Texas has received yet another failing grade, this time from Princeton University’s Gerrymandering Project, a group of researchers that employ math as a watchdog against unfair district maps.
Led by neuroscience professor and elections statistician Sam Wang, the group of researchers is grading new proposed district lines that states across the country are drawing up as part of the decennial redistricting process.
To arrive at the letter grade, the team judges congressional and state district lines by their partisan fairness, competitiveness, and geographic features.
By geographic features, they mean how wild and squiggly the district lines are, and whether the lines split counties and fail to respect political subdivisions.
“We look at things how compact the districts are — nobody actually draws districts like this, but the closer to a circle, the better and more ideal a district is,” said Adam Podowitz-Thomas, the senior legal strategist for the Project.
In Texas’ case, 29 counties are split at least once.
Researchers also looked at how competitive districts are, or how likely they are to switch parties. If a district had a partisan composition of plus or minus 3.5% at around 50 percent it was considered competitive.
“The congressional map only has two districts that are competitive, and I will be honest with you, they’re kind of barely competitive,” Podowitz-Thomas said. “They’re sort of right on the edge of our competitive range. So really this map is pretty clearly a partisan gerrymander.”
Outside those two barely competitive seats, Republicans have surgically carved a partisan advantage for themselves in most other districts. That comes as no surprise, but the manner in which they did so certainly feels dystopian.
In a dozen of the districts, Republicans have drawn themselves an average partisan win percentage of 60 to 63 percent, making it just out of the ideal range to be a competitive seat (46.5-53.5%). This becomes clear when graphing out and ranking the partisan composition of the districts; a majority of the districts are near identical in their partisan makeup.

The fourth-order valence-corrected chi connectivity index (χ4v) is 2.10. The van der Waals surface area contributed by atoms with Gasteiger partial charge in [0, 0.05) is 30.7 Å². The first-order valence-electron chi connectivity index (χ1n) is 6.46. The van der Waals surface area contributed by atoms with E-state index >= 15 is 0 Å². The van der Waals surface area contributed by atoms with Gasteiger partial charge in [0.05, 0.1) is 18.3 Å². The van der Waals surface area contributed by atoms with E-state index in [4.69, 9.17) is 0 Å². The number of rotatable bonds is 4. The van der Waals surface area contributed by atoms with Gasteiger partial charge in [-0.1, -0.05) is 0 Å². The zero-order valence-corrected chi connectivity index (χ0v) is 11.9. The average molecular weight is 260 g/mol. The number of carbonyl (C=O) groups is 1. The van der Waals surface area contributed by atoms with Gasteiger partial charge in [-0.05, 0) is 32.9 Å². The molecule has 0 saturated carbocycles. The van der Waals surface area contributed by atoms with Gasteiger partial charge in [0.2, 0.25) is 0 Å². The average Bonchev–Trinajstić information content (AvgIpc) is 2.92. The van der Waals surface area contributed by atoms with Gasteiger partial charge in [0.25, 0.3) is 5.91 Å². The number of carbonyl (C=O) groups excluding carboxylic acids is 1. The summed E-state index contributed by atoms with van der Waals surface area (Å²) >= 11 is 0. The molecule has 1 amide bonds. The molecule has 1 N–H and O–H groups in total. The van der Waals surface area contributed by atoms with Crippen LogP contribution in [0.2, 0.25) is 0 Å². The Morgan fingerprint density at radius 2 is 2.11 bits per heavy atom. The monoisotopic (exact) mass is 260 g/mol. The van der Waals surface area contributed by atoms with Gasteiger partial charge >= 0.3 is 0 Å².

“What it tells us is that Republicans decided there’s a range that they think is a safe seat, they decided it was the 60 to 70 percent zone, and then they probably used a computer to generate as many districts as they could in that zone,” Podowitz-Thomas said. “They don’t think those are going to flip over the next decade.”
Princeton researchers are using a similar algorithm that is able to generate and draw a million alternative Texas maps. Collectively, these maps provide a fair range of districts that could be possibly controlled by either party if voters were distributed naturally and under ideal conditions.
In Texas, it seems Republicans have cranked up the math in the opposite direction.
“It’s too neat, it’s too clean, this is not hand-drawn,” Podowitz-Thomas said of the flatline depicted in the graph showing the partisan makeup of Republican districts. “This is somebody using a sophisticated computer to generate this map.”
Podowitz-Thomas said as computers and technology have improved, gerrymandering has gotten more sophisticated. So sophisticated that lawmakers are able to create “stealth gerrymanders” — districts that look compact but are actually extremely skewed in their outcomes.
“Because the computers are so sophisticated, you can actually tell it do that,” Podowitz-Thomas. “You can get a computer to generate a really nice-looking map that does terrible things in elections.”
Perhaps most concerningly, it’s more likely than ever that a gerrymander stands the test of time.
“It used to be that you would draw the lines based on sort of what we thought was roughly the case in a given election, but by the end of the decade that may not be performing for you anymore,” Podowitz-Thomas said. “Now you can draw a gerrymander that’s pretty much gonna last all decade unless there are dramatic partisan shifts in the electorate.”